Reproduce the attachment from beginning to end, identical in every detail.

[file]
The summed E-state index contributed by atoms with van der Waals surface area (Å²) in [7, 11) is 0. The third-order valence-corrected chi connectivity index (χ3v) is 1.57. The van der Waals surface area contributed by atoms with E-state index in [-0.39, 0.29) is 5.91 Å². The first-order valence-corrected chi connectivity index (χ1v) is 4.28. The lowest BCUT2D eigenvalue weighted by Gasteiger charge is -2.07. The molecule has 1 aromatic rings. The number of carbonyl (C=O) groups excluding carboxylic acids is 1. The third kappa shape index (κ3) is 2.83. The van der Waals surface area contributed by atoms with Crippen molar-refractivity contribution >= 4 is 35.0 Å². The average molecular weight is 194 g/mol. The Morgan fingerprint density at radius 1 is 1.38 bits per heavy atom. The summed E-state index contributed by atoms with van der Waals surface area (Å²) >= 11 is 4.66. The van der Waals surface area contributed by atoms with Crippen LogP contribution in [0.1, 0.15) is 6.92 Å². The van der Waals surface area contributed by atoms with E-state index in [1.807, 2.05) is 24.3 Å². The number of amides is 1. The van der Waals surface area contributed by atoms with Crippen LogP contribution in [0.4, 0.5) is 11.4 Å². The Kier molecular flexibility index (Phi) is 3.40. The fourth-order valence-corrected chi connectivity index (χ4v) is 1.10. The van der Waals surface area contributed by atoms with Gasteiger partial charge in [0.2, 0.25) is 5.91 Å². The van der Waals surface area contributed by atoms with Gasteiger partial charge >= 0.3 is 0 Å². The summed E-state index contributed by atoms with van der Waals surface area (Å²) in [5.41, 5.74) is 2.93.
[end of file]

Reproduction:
The summed E-state index contributed by atoms with van der Waals surface area (Å²) in [7, 11) is 0. The third-order valence-corrected chi connectivity index (χ3v) is 1.57. The van der Waals surface area contributed by atoms with E-state index in [-0.39, 0.29) is 5.91 Å². The first-order valence-corrected chi connectivity index (χ1v) is 4.28. The lowest BCUT2D eigenvalue weighted by Gasteiger charge is -2.07. The molecule has 1 aromatic rings. The number of carbonyl (C=O) groups excluding carboxylic acids is 1. The third kappa shape index (κ3) is 2.83. The van der Waals surface area contributed by atoms with Crippen molar-refractivity contribution >= 4 is 35.0 Å². The average molecular weight is 194 g/mol. The Morgan fingerprint density at radius 1 is 1.38 bits per heavy atom. The summed E-state index contributed by atoms with van der Waals surface area (Å²) >= 11 is 4.66. The van der Waals surface area contributed by atoms with Crippen LogP contribution in [0.1, 0.15) is 6.92 Å². The van der Waals surface area contributed by atoms with E-state index in [1.807, 2.05) is 24.3 Å². The number of amides is 1. The van der Waals surface area contributed by atoms with Crippen LogP contribution in [0.4, 0.5) is 11.4 Å². The Kier molecular flexibility index (Phi) is 3.40. The fourth-order valence-corrected chi connectivity index (χ4v) is 1.10. The van der Waals surface area contributed by atoms with Gasteiger partial charge in [0.2, 0.25) is 5.91 Å². The van der Waals surface area contributed by atoms with Gasteiger partial charge >= 0.3 is 0 Å². The summed E-state index contributed by atoms with van der Waals surface area (Å²) in [5.41, 5.74) is 2.93.